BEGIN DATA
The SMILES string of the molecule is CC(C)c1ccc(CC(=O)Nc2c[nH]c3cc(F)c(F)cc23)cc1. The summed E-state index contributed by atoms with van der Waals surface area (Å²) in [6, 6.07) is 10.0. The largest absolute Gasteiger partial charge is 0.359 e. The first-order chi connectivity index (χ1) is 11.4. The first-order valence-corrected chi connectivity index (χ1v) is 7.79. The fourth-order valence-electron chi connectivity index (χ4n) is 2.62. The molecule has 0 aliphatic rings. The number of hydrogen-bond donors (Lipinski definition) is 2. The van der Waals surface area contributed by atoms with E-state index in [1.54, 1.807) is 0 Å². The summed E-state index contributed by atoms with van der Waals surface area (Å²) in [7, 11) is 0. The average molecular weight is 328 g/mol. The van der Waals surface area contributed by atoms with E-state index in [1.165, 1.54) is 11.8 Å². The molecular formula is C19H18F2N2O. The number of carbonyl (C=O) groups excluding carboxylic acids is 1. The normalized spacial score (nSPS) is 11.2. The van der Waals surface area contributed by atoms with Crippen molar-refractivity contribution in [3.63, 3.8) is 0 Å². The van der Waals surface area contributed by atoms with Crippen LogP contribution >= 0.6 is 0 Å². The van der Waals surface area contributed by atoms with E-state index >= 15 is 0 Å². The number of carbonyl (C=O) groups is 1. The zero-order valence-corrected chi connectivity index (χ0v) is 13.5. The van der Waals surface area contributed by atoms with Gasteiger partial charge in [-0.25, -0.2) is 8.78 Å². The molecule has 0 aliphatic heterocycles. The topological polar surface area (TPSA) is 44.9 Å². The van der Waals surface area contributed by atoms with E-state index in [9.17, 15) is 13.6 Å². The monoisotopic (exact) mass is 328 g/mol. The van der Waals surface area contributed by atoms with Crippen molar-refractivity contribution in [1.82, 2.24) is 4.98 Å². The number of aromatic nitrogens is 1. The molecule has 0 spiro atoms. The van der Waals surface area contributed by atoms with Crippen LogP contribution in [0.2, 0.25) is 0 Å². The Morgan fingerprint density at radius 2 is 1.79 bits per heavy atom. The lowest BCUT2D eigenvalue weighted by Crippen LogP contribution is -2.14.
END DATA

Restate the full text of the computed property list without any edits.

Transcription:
The SMILES string of the molecule is CC(C)c1ccc(CC(=O)Nc2c[nH]c3cc(F)c(F)cc23)cc1. The summed E-state index contributed by atoms with van der Waals surface area (Å²) in [6, 6.07) is 10.0. The largest absolute Gasteiger partial charge is 0.359 e. The first-order chi connectivity index (χ1) is 11.4. The first-order valence-corrected chi connectivity index (χ1v) is 7.79. The fourth-order valence-electron chi connectivity index (χ4n) is 2.62. The molecule has 0 aliphatic rings. The number of hydrogen-bond donors (Lipinski definition) is 2. The van der Waals surface area contributed by atoms with E-state index in [1.54, 1.807) is 0 Å². The summed E-state index contributed by atoms with van der Waals surface area (Å²) in [7, 11) is 0. The average molecular weight is 328 g/mol. The van der Waals surface area contributed by atoms with E-state index in [1.165, 1.54) is 11.8 Å². The molecular formula is C19H18F2N2O. The number of carbonyl (C=O) groups excluding carboxylic acids is 1. The normalized spacial score (nSPS) is 11.2. The van der Waals surface area contributed by atoms with Crippen molar-refractivity contribution in [3.63, 3.8) is 0 Å². The van der Waals surface area contributed by atoms with Crippen LogP contribution >= 0.6 is 0 Å². The van der Waals surface area contributed by atoms with E-state index >= 15 is 0 Å². The number of carbonyl (C=O) groups is 1. The zero-order valence-corrected chi connectivity index (χ0v) is 13.5. The van der Waals surface area contributed by atoms with Gasteiger partial charge in [-0.25, -0.2) is 8.78 Å². The molecule has 0 aliphatic heterocycles. The topological polar surface area (TPSA) is 44.9 Å². The van der Waals surface area contributed by atoms with E-state index in [9.17, 15) is 13.6 Å². The monoisotopic (exact) mass is 328 g/mol. The van der Waals surface area contributed by atoms with Crippen molar-refractivity contribution in [1.82, 2.24) is 4.98 Å². The number of aromatic nitrogens is 1. The molecule has 0 spiro atoms. The van der Waals surface area contributed by atoms with Crippen LogP contribution in [0.2, 0.25) is 0 Å². The Morgan fingerprint density at radius 2 is 1.79 bits per heavy atom. The lowest BCUT2D eigenvalue weighted by Crippen LogP contribution is -2.14.